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Today, a variety of general purpose text search tools and software libraries are in everyday use. Many of these general techniques can be applied to SNOMED CT though this does not automatically mean that they should be or that they are sufficient. Optimal indexing of SNOMED CT Descriptions may require a customized indexing solution. There are several widely available SNOMED CT browsers and related search tools, some of which use general purpose search techniques, and others which use some of the specific features discussed in this section. However, SNOMED CT searches often result in a very long list of terms, complete with additional information which must be assessed to fully understand the difference between terms in the search results. For example, searching for "diabetes" in most browsers returns a long list of lexical matches from multiple sub-type hierarchies. Choosing the appropriate term from this list can be a challenge if the terminological context is not apparent from the list.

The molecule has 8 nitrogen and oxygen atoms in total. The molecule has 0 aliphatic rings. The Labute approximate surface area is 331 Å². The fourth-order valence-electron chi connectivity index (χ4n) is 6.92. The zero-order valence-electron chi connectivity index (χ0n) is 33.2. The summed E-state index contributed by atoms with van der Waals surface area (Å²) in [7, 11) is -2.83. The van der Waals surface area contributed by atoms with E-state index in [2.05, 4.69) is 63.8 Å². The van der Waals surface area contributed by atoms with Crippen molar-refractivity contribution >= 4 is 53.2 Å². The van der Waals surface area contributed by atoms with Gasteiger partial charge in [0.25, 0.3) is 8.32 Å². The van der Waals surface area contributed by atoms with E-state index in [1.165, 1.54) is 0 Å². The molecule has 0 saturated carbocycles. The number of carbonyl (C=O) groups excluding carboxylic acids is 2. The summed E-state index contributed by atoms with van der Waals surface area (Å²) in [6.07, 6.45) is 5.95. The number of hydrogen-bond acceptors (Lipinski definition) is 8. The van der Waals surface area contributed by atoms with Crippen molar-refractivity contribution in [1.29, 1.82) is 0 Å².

Effective implementation of SNOMED CT depends on the speed and simplicity with which users can locate the terms and Concepts that they wish to use. A busy clinical user may become frustrated if the content they need cannot be quickly located when they search using familiar words or phrases. For this reason an efficient search strategy should address the many of the following key issues:

  • Search should not be too sensitive to word order or exact phrasing:
    • Search should be insensitive to word - order variants:
      • For example, "head pain" for | pain in head |
    • Allow use of acronyms or abbreviations for frequently used terms:
      • For example, "MI" for "myocardial infarction" or "mitral incompetence".
  • Excessive search results should not hinder selection of the required Concept:
    • When several synonyms of the same Concept match the search key, only one may need to be displayed.
  • Speed result ordering
  • Speed of search: 
    • Search speed should be optimized
      • For example, use appropriate indexes (e.g. single key index).

The purpose of this section is to describe various strategies that might be used to implement the search requirements outlined above. A balance must be kept between the completeness and specificity of searches. Therefore, the next two sections consider techniques that extend searches to improve completeness and techniques that constrain searches to improve specificity.